One of the big gotchas of the social web is that what makes it so empowering for individuals is also itâ€™s greatest challenge as a platform for business.
At its core, the web is naturally a platform for people. It highlights each of us in the center of a self-curated world with our popularity equaling our reach and influence.
It is as personally powerful as it is addictive. Remarkably self-centered and surprisingly a great platform for collective groups of individuals, the community.
Lately, the idea is being bandied about as fact that for businesses to be successful on the web, somehow they need to take on a personal persona and exist side by side on an equal plane with you, me, General Electric, our favorite restaurant, our dentist and Walmart.
It just isnâ€™t so. And a dead end marketing strategy.
Iâ€™m not a social commerce denier in any way. The opposite actually.
Iâ€™ve posted endlessly on how the web has changed not only our lives but also the essence of how we do business. How the customer is squarely the center of the commercial world. And that we are entering the world where marketplaces are the most natural platform for business.
But, companies arenâ€™t people, no matter how humanized. And neither are brands. Business is not a masquerade, a product in an individualâ€™s clothing.
Itâ€™s a fascinating dichotomy. The web as an organic platform for people and communications,Â and businesses’ uncomfortable use of it for commercial purposes.
For people, the web is a frictionless runway. Individual voices, transparent messages, global reach for the clear of intent are not the exception. The web as a platform for connected individuals just works.
For pundits and people doing business as themselves, itâ€™s a dream platform. There is little separation between the brand presented to clients or fans, and the more cleverly you share your quirks, the more somehow this informs the potency of your professionalism.
But as companies or for products we sell that are beyond ourselves, this is simply not the case. It just doesnâ€™t hold true.
Selling stuff and services as a company is where the social continuum appears to splinter. The web doesnâ€™t belong to companies; it belongs to their customers.
This is not to say that commerce doesnâ€™t spring out of community. Nor that conversations across the web donâ€™t indeed sell product. Or that transparency isnâ€™t an essential component of doing business today.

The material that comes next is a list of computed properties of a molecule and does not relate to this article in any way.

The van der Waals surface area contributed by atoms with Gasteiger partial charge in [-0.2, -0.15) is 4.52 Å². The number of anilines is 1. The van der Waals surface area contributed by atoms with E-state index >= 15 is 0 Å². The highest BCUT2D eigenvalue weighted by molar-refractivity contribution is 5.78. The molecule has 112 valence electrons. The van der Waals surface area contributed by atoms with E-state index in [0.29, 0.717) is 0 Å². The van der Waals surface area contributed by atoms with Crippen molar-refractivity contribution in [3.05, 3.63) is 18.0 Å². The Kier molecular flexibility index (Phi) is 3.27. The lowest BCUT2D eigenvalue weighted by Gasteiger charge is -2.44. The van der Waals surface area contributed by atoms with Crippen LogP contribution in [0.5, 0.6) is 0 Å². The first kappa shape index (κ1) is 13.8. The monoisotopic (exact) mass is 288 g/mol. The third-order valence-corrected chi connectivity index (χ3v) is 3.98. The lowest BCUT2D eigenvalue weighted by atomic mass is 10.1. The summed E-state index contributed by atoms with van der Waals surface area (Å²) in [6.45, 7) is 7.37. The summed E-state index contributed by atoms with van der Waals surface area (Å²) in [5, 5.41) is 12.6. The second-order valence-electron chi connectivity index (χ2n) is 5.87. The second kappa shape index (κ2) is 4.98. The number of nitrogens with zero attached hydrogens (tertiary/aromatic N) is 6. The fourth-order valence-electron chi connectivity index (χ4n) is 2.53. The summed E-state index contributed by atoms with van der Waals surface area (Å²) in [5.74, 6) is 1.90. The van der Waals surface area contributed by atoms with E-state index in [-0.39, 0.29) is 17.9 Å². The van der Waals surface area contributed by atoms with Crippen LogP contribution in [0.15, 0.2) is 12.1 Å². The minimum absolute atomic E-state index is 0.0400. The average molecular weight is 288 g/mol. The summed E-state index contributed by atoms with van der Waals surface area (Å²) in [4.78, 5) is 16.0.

But the idea that companies need to act like as individuals and refabricate themselves to exist on the social web is chasing the wrong rabbit down the wrong hole.
With people, our product is our personality. With companies, our personalities are in the products and services we provide and how we deliver them. The aggregate of that is the brand that our customers bestow on us over time.
Every one of us and every company falls prey to trolling the social web on blogs for comments and connections, on Facebook and social nets for new customers and prospects. We do it cause its there and itâ€™s easy. Itâ€™s an incomplete strategy.
Every business and marketing person faces this pull and contradiction daily.
Individually we start each day, checking into our nets to discover products and things to do, connect with friends and plan our lives. We get to our offices; sit in front of our computers and often stare dumbfounded about how to discover and talk to those same customers that look just like ourselves.
This is the social web business dilemma in a nutshell.
Building markets and understanding customer behaviors are neither simple nor trivial tasks. And complicated of course by the newness of the social web itself and its constant state of flux.
For myself, regardless of the market segment or social platform, these guidelines work for me as a marketer:
-Acknowledge that the web is not about your company or product but the customerâ€™s view of them. Cede them control and embrace the messiness of the market if you want to harness it.
-Every product, every community of customers is unique. Crossfitters want to celebrate their personal fortitude while learning how to get more fit. Organic Avenue is as much about whatâ€™s in the juice as to how it tastes. SoulCycle, the monster spinning brand,is about instructor heroes, including their SoulPups.
-Donâ€™t try to sell where your customers play. Nobody transacts on Facebook. Trying it again is against the human grain and wonâ€™t work.
-Measurement is not the end goal. Understanding customer behavior is. If your takeaway is a number you are not learning enough.
Try these directions on for size and apply them to the specifics of your business and the social platforms you are using.
This is very hard stuff to crack. A combined task of marketing, community management, product development and every external facing connection in your company.
Understanding your customerâ€™s behavior is no less complex and ineffable than your customers themselves and the market they represent. There is certainly no easier way to do this and possibly, in today’s connected world, no other way at all.